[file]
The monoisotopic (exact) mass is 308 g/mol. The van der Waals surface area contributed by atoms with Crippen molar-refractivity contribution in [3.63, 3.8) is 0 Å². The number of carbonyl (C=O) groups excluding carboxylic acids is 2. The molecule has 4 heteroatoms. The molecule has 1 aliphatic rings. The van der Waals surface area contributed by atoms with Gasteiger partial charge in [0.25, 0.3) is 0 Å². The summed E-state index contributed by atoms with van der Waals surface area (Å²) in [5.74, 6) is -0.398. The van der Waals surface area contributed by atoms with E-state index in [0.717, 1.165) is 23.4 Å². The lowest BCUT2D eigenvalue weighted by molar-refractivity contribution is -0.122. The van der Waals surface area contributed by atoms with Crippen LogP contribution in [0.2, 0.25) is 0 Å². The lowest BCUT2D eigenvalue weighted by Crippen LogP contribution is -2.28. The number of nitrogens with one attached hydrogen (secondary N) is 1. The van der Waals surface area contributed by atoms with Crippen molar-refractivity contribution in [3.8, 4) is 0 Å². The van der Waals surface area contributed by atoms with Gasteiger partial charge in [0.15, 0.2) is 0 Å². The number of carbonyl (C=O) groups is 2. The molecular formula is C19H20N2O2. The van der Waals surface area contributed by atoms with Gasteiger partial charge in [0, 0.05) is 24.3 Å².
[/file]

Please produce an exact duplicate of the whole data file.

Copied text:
The monoisotopic (exact) mass is 308 g/mol. The van der Waals surface area contributed by atoms with Crippen molar-refractivity contribution in [3.63, 3.8) is 0 Å². The number of carbonyl (C=O) groups excluding carboxylic acids is 2. The molecule has 4 heteroatoms. The molecule has 1 aliphatic rings. The van der Waals surface area contributed by atoms with Gasteiger partial charge in [0.25, 0.3) is 0 Å². The summed E-state index contributed by atoms with van der Waals surface area (Å²) in [5.74, 6) is -0.398. The van der Waals surface area contributed by atoms with E-state index in [0.717, 1.165) is 23.4 Å². The lowest BCUT2D eigenvalue weighted by molar-refractivity contribution is -0.122. The van der Waals surface area contributed by atoms with Crippen LogP contribution in [0.2, 0.25) is 0 Å². The lowest BCUT2D eigenvalue weighted by Crippen LogP contribution is -2.28. The number of nitrogens with one attached hydrogen (secondary N) is 1. The van der Waals surface area contributed by atoms with Crippen molar-refractivity contribution in [3.8, 4) is 0 Å². The van der Waals surface area contributed by atoms with Gasteiger partial charge in [0.15, 0.2) is 0 Å². The number of carbonyl (C=O) groups is 2. The molecular formula is C19H20N2O2. The van der Waals surface area contributed by atoms with Gasteiger partial charge in [0, 0.05) is 24.3 Å².